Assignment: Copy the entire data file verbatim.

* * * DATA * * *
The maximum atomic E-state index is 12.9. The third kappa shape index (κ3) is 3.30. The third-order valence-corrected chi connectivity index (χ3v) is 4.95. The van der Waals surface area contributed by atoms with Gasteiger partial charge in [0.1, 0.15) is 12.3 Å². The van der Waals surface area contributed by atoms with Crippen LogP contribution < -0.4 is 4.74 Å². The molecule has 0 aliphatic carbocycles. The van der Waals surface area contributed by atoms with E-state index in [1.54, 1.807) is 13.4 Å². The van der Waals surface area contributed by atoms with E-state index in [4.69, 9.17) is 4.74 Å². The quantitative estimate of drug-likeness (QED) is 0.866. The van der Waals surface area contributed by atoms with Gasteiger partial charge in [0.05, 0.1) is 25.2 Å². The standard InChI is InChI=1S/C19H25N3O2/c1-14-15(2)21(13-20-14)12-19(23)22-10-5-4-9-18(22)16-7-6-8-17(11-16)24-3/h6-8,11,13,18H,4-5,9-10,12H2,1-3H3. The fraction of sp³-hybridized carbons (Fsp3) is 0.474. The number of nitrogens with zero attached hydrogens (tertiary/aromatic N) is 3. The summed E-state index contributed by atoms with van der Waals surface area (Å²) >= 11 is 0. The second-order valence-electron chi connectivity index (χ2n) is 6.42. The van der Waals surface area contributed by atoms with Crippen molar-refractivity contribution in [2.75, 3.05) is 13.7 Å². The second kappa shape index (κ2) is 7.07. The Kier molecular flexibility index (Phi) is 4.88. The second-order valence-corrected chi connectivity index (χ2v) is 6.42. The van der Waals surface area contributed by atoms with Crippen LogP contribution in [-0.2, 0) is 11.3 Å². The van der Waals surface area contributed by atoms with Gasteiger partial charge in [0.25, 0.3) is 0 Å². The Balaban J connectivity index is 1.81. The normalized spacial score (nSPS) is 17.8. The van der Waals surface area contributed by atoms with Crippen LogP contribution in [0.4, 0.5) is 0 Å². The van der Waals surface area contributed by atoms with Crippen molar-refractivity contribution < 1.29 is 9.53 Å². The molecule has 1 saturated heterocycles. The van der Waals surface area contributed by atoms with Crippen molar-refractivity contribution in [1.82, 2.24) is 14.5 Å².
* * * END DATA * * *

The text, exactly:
The maximum atomic E-state index is 12.9. The third kappa shape index (κ3) is 3.30. The third-order valence-corrected chi connectivity index (χ3v) is 4.95. The van der Waals surface area contributed by atoms with Gasteiger partial charge in [0.1, 0.15) is 12.3 Å². The van der Waals surface area contributed by atoms with Crippen LogP contribution < -0.4 is 4.74 Å². The molecule has 0 aliphatic carbocycles. The van der Waals surface area contributed by atoms with E-state index in [1.54, 1.807) is 13.4 Å². The van der Waals surface area contributed by atoms with E-state index in [4.69, 9.17) is 4.74 Å². The quantitative estimate of drug-likeness (QED) is 0.866. The van der Waals surface area contributed by atoms with Gasteiger partial charge in [0.05, 0.1) is 25.2 Å². The standard InChI is InChI=1S/C19H25N3O2/c1-14-15(2)21(13-20-14)12-19(23)22-10-5-4-9-18(22)16-7-6-8-17(11-16)24-3/h6-8,11,13,18H,4-5,9-10,12H2,1-3H3. The fraction of sp³-hybridized carbons (Fsp3) is 0.474. The number of nitrogens with zero attached hydrogens (tertiary/aromatic N) is 3. The summed E-state index contributed by atoms with van der Waals surface area (Å²) >= 11 is 0. The second-order valence-electron chi connectivity index (χ2n) is 6.42. The van der Waals surface area contributed by atoms with Crippen molar-refractivity contribution in [2.75, 3.05) is 13.7 Å². The second kappa shape index (κ2) is 7.07. The Kier molecular flexibility index (Phi) is 4.88. The second-order valence-corrected chi connectivity index (χ2v) is 6.42. The van der Waals surface area contributed by atoms with Crippen LogP contribution in [-0.2, 0) is 11.3 Å². The van der Waals surface area contributed by atoms with Gasteiger partial charge in [0.25, 0.3) is 0 Å². The Balaban J connectivity index is 1.81. The normalized spacial score (nSPS) is 17.8. The van der Waals surface area contributed by atoms with Crippen LogP contribution in [0.4, 0.5) is 0 Å². The van der Waals surface area contributed by atoms with Crippen molar-refractivity contribution < 1.29 is 9.53 Å². The molecule has 1 saturated heterocycles. The van der Waals surface area contributed by atoms with Crippen molar-refractivity contribution in [1.82, 2.24) is 14.5 Å².